Christmas

Here’s the thing about Christmas with Emma – she has never shown any interest in it.  The whole Santa thing never held any appeal.  Fantasy is typically a difficult concept for autistic children to grasp.  Add to that her disinterest in most toys or anything which could be wrapped in paper with a bow and you have a huge part of what most children feel excitement for lost on Emma.  Since she loves to ski, we plan to spend tomorrow skiing with her.  We have a number of Christmas presents wrapped and under the tree, a Christmas stocking jammed with little gifts she may well reject or if she continues as she has in the past, will never even open.

Two Christmases ago we joked, after all her presents remained under the tree unwrapped, we would just save them and put them back under the tree the following year.  Our son, Nic, was justifiably horrified by both our jokes and the fact she couldn’t have cared less.

“Can I have them?” he asked.

“Nic, I guarantee you will not want the presents we’ve chosen for her,” we said.

“Well can I just open them at least,” Nic replied, unconvinced.

The following year we unpacked our suitcases and stored them in a little room upstairs where the children have stuffed animals and books.  There, in a pile, were Emma’s unopened gifts.  I felt sad, seeing them there, not because I want my children to be attached to things, but because it represents a lack of neuro-typical development.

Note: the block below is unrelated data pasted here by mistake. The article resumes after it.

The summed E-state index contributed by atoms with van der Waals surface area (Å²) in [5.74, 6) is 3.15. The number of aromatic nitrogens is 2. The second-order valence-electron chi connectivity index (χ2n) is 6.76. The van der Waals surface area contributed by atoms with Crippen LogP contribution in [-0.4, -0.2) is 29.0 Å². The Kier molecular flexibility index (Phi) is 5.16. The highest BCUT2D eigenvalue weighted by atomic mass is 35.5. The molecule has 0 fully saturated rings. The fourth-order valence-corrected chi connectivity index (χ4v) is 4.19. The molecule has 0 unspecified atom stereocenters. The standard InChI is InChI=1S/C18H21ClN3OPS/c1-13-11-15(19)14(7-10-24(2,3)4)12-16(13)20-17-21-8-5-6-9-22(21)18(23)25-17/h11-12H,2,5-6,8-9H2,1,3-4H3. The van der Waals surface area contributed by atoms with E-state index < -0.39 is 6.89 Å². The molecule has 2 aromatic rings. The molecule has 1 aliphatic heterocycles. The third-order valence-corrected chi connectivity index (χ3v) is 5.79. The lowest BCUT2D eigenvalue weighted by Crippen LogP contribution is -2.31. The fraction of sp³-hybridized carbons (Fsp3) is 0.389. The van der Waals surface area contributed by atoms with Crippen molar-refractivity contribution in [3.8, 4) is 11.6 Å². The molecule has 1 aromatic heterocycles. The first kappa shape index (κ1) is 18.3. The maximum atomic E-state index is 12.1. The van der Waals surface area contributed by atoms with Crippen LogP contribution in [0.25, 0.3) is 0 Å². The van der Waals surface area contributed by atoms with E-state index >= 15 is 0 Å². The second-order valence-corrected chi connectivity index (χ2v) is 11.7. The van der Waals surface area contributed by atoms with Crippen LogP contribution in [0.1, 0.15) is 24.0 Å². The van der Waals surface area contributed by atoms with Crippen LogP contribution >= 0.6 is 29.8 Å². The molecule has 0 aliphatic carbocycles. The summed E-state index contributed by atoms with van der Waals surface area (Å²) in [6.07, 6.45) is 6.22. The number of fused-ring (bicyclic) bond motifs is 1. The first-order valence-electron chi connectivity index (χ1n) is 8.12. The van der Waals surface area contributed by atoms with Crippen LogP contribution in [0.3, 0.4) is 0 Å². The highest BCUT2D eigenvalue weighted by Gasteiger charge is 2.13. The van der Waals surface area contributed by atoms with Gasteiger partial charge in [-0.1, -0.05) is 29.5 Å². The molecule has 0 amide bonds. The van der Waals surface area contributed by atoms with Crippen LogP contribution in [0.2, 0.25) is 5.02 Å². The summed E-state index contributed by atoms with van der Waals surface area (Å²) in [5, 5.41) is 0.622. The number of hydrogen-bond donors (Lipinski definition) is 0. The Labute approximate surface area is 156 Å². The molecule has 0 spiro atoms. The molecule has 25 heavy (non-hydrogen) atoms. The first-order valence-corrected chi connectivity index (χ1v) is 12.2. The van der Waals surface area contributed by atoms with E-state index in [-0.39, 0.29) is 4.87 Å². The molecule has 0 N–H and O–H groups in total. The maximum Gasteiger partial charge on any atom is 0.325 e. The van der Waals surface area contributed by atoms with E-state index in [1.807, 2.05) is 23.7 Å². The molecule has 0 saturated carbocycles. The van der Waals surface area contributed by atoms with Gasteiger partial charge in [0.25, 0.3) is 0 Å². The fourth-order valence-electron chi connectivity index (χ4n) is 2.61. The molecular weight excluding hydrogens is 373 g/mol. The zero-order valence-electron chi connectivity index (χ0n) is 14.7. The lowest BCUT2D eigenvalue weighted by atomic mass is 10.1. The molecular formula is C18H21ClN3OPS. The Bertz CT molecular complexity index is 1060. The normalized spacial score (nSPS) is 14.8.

Just as we always have a place setting at the dinner table for Emma, despite the fact she has not and will not, eat anything we prepare, unless it’s cupcakes or pudding for the past five years, we continue to have some presents for her under the tree every Christmas, just in case one day, one year, she decides it’s worth her time to see what’s under the wrapping paper.

Christmas is obviously representative of much more than giving and receiving gifts.  For Emma we must find other ways to express our love and appreciation, ways she can understand and recognize.   Perhaps the best way, is to do the things she loves with her – skiing, silly games, singing nonsense songs and just being with her.  Sometimes it takes a little girl with no interest in material possessions to remind us of what Christmas is really about.

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